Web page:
The facility

The MCD spectrometer was built in collaboration with Lastek Pty Ltd. and is based on a high through-put / high resolution Jobin Yvon 750s monochromator and an Oxford Instruments SpectroMag superconducting magnet. A number of different light sources, detectors and gratings makes the instrument very versatile, with a wavelength range of 220 – 3000 nm.  The spectra can be measured between 1.6 – 300 K in magnetic fields of +/- 7.0 Tesla.  The facility is one of only two in Australia and especially targets the study of the structure and function of metalloproteins.


MCD spectroscopy is particularly suitable to the study of transition metal centres where there is a component of unquenched angular momentum. It is used to determine the electronic structure of metal centres, and the coordination/geometry of the metal environment. This makes it a powerful tool in the study of the active sites of metallo-proteins.

The technique is enhanced at low temperatures and high magnetic fields. An analysis of the temperature/magnetic field dependence. It is possible to gain polarised spectroscopic information from an non-oriented sample (ie a solution/glass)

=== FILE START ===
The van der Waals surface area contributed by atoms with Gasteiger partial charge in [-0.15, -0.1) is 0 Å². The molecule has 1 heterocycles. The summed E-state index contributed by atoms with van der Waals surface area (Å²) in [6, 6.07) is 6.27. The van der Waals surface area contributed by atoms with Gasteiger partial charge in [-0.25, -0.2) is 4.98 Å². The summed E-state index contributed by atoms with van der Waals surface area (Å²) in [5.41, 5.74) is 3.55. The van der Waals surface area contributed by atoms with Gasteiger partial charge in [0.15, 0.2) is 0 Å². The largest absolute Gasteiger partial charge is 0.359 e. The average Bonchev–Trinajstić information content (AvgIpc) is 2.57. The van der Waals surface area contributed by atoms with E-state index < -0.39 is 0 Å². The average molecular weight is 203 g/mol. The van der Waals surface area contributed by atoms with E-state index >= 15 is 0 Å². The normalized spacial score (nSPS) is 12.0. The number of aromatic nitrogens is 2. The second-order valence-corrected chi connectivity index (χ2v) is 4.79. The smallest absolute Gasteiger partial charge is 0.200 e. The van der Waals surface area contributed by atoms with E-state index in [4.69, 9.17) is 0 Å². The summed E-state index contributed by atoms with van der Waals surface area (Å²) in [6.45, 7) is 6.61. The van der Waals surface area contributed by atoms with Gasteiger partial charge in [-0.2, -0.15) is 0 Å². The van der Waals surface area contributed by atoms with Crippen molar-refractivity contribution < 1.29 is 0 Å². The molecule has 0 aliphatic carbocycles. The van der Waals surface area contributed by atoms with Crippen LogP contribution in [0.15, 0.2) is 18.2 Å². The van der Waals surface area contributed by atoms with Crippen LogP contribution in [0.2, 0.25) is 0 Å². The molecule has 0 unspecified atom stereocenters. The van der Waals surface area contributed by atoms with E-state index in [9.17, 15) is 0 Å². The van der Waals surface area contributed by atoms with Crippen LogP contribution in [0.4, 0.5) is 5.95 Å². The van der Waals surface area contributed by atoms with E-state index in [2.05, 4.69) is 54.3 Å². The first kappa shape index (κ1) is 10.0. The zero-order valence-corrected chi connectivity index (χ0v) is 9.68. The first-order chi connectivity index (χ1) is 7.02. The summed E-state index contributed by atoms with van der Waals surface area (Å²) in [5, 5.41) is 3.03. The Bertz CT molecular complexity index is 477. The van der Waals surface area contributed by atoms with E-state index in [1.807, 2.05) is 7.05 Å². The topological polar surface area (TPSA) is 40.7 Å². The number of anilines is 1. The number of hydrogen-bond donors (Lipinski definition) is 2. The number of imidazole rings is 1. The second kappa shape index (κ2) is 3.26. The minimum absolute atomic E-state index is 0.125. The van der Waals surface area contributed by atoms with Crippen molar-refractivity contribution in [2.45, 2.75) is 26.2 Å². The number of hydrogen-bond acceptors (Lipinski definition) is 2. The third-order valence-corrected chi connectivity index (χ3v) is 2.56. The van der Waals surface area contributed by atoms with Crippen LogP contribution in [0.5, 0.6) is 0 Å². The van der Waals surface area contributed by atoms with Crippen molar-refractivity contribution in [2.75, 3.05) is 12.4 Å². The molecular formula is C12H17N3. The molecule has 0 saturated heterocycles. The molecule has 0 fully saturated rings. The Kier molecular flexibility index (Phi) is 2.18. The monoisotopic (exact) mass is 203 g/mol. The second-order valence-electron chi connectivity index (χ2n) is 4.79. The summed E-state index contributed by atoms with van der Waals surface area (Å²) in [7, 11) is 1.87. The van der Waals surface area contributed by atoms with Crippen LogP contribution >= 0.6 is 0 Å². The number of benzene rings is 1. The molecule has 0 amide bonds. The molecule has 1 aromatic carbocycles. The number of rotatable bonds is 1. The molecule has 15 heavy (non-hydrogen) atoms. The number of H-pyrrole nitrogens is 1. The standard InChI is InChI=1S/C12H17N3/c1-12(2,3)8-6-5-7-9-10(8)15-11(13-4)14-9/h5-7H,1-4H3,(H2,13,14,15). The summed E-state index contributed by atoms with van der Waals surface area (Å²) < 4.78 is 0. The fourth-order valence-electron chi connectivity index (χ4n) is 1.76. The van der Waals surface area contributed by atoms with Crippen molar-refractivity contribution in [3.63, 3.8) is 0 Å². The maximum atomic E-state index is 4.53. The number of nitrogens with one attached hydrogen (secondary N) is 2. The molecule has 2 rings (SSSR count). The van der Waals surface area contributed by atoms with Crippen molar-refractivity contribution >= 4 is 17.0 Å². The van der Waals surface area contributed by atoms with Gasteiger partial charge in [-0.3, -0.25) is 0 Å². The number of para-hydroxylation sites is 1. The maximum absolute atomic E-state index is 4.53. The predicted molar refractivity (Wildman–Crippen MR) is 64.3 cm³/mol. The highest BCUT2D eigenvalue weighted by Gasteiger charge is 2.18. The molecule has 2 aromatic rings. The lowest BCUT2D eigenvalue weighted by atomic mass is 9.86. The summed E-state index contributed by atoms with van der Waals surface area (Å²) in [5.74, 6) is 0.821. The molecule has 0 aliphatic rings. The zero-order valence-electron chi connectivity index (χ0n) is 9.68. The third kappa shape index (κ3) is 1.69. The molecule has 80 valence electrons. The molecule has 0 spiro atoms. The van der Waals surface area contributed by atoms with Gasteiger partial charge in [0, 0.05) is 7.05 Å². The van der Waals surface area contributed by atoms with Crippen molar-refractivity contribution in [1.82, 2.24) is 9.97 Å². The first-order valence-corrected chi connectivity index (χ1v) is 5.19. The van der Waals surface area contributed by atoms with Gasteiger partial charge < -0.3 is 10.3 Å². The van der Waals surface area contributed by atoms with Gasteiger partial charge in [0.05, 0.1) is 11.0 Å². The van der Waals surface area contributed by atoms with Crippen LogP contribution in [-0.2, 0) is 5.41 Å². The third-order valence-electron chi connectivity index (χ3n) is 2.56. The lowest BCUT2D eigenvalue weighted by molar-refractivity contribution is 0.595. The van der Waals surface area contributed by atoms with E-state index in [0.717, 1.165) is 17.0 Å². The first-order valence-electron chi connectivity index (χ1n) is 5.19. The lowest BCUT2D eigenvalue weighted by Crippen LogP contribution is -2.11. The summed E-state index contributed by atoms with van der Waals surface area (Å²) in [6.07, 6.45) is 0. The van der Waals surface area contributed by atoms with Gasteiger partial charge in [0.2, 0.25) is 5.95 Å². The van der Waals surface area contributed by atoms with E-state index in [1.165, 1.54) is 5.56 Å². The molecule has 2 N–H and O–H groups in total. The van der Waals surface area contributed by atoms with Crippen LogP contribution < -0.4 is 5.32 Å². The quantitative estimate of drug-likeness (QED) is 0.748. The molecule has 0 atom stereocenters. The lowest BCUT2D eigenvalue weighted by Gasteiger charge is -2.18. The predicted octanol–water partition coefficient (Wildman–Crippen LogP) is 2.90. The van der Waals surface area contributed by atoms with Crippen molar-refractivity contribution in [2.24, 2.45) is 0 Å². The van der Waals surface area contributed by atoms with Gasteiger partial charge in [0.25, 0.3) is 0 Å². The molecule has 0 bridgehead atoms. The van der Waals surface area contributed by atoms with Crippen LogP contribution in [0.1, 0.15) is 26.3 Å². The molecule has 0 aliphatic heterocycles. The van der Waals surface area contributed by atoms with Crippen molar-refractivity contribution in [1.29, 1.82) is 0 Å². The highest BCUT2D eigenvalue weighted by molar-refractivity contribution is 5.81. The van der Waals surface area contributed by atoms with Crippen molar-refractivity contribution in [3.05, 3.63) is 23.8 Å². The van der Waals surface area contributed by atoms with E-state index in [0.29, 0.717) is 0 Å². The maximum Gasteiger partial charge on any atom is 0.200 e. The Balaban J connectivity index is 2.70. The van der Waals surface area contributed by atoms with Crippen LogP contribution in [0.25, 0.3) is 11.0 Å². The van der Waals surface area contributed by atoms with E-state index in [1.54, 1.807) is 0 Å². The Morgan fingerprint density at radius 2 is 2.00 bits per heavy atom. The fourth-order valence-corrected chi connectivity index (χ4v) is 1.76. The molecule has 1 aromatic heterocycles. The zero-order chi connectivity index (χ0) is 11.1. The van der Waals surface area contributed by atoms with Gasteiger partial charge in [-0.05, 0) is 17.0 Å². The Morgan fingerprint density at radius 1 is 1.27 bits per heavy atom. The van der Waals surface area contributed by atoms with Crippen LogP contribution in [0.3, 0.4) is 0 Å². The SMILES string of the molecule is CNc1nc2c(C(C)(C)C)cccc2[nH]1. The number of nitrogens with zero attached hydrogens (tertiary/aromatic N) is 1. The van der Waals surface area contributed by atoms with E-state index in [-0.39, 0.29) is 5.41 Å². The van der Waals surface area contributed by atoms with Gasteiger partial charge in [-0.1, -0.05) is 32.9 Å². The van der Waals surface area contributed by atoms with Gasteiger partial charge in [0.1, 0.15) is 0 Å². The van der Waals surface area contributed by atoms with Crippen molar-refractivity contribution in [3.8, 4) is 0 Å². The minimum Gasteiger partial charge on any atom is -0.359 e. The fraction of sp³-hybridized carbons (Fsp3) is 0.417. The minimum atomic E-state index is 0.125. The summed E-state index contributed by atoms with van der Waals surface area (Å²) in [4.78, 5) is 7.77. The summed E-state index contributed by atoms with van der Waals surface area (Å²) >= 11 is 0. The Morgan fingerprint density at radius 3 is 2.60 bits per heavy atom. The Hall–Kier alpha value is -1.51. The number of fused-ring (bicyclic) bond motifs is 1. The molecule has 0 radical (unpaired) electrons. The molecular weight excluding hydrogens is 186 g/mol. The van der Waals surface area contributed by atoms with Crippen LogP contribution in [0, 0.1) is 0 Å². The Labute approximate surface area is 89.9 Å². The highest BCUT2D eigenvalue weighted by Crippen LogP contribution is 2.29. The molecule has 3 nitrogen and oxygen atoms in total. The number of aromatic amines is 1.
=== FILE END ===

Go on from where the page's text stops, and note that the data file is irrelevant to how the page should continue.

Types of experiment

Variable temperature/ variable field. Circular Dichroism. Linear Dichroism. Polarimetry.

Sample requirements

Samples are usually measured as a frozen solution of an isotropic glass. Glycerol (50%) can be used as a glassing agent for aqueous solutions of proteins. Volumes of 50 – 200 mL are required. For non-aqueous systems other glasses such as ethanol/methanol, dichloromethane/DMF can be used.


Dr Mark Riley,
Email: telephone: +61 7 336 53932

Go to top